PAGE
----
In their own words: academics talk about open access


Richard White. Portrait in green’ by Catriona McKillop, used with permission.

By Richard White –  Manager, Copyright & Open Access Vice-Chancellor’s OfficeUniversity of Otago.

Many of you reading this post will – like me – be dedicated advocates for open access to research.  To us the benefits are plain and it can be frustrating that we still, after fifteen or more years of OA as a movement, hear comments like:

“I have been told by my [head of department] that publishing in OA has less status because you are paying to get published – I am not sure that this is true but it seems to be a prevalent idea.”
This is an actual response from an early-career academic to a survey on OA publishing we conducted at my own institution, the University of Otago.  It’s a particularly illustrative comment: the eager youngster finding his or her way as a researcher goes to the senior colleague for advice, who with a sweeping generalisation writes off OA as a legitimate option; the respondent seems to want to believe that making his or her research as findable and readable as possible is A Good Thing but demurs to the head of department’s opinion, and the myth that OA journals have some sort of monopoly  on poor quality is continued.


OK, I’m over-dramatising this for effect but at Otago we knew that, although this comment describes the prevalence of this attitude, many of our staff were publishing in open access avenues and that many were extremely well-informed about OA, hence undertaking the survey.  While we could read the plethora of research now available on researchers’ attitudes to open access, this commonly presents a Euro- or US-centric view.  Here, at the bottom of the world, we are operating in an entirely different political and organisational context so a survey seemed a good means of not only understanding our researchers’ attitudes towards and practices in OA publishing but also of facilitating a more informed debate about our institutional policies and practices.


What did we learn?  On the face of it, our results mirrored those of surveys carried out in other places and on different scales.  Otago researchers believe that Research articles should be freely available to all, with 86% agreeing or strongly agreeing with this statement and several comments of this nature being made:


“If research is publicly funded, then the results should be accessible to the public without cost/delay/other barriers.”


“We research in areas of health equity and indigenous health. Open Access publishing is a way of reducing the inequity in access to research for marginalised populations.”


Almost exactly the same proportion said that Obtaining funding to publish OA is a barrier that prevents adoption, with 84% agreeing/strongly agreeing.


“Open access publishing is a good thing and some of the journals are very good. But, the cost is an enormous barrier which we have no answers to at a Dept level.”


“Good ‘non-funded’ work gets blocked unless a cake stall is held!”


Several respondents explicitly acknowledged the difficulties of these divergent factors:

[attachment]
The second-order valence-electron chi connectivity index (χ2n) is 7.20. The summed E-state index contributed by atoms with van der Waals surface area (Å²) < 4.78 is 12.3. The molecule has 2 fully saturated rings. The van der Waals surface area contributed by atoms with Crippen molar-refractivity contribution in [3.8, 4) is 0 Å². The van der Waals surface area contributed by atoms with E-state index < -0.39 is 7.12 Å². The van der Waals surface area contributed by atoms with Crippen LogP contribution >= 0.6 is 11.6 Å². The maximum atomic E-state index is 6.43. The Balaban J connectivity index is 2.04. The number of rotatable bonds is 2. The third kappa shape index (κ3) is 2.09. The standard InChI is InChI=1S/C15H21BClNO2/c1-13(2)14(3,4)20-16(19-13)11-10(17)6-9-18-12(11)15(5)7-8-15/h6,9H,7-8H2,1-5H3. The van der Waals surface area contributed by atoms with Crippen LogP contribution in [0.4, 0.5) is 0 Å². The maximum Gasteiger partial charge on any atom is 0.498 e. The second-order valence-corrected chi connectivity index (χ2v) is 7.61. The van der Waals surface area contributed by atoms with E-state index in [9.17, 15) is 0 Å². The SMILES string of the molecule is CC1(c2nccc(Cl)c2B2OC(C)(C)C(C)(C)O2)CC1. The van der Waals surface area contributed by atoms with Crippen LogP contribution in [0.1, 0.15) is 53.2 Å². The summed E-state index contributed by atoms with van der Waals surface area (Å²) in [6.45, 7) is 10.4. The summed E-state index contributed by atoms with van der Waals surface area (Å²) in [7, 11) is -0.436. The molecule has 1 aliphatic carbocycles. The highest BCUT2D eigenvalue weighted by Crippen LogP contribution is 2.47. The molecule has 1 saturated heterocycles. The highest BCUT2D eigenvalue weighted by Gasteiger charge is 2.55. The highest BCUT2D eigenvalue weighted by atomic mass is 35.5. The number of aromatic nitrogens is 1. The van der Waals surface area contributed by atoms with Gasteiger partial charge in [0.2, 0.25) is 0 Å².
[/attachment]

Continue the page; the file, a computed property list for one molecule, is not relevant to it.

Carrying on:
“I’m undecided on whether I should pay for my work to be published.  I support OA, in principle I do not support publishers profiting from the products of publicly funded bodies.  There are inappropriate drivers to publications for academics and these undermine the academic mission.”


This bifurcation is pretty typical, as was the fact that respondents indicated heavy use of academic social networking sites for sharing their research (64% using such services) and limited use of our own institutional research repository or other Green OA options (only 12% having practised some form of Green OA in the previous two years).


What was more instructive was the level of engagement with OA.  82% indicated that they provided peer-review or editorial services to ‘traditional’ journals but as many as half said they did so for OA journals.  Moreover, almost half had published at least one Gold OA article in the previous two years, with about one-fifth of all Gold OA articles being published without cost.  And there was clear evidence of the chilling effect of fees – or the perception that OA must cost money – on publishing choices, with almost one-third of those who hadn’t published any Gold OA articles indicating that they chose not to because it was “unaffordable” for various reasons.


“Too expensive.  I publish about 2-3 articles per year on open access and that’s all I can afford.”


“In my field many of the journals with the highest impact factor are open access so I would very much like to publish in them but the university won’t pay for the article charges.”


All this is a reminder that it’s easy to lose sight of what the average researcher thinks about open access, informed as it will be by their own experiences and the OA climate within their own discipline and even their own department.  We need to keep plugging away to dispel myths surrounding open access, informing and educating people about the benefits so that they can make informed decisions about their publications.  And perhaps most importantly these sorts of comments remind us that we need to build the infrastructure of openness around academics to make it easier for them to be open than not.


This survey was the topic of discussion at AOASG’s webinar on 8th May, 2017.


Visit our project page on Figshare to read the full report on the findings of our survey – including a vast number of comments like the above – or to download the survey questions and/or results data.


You can even take the survey yourself if you’re interested in the tool we developed.  Everything is licenced with Creative Commons for reuse, of course.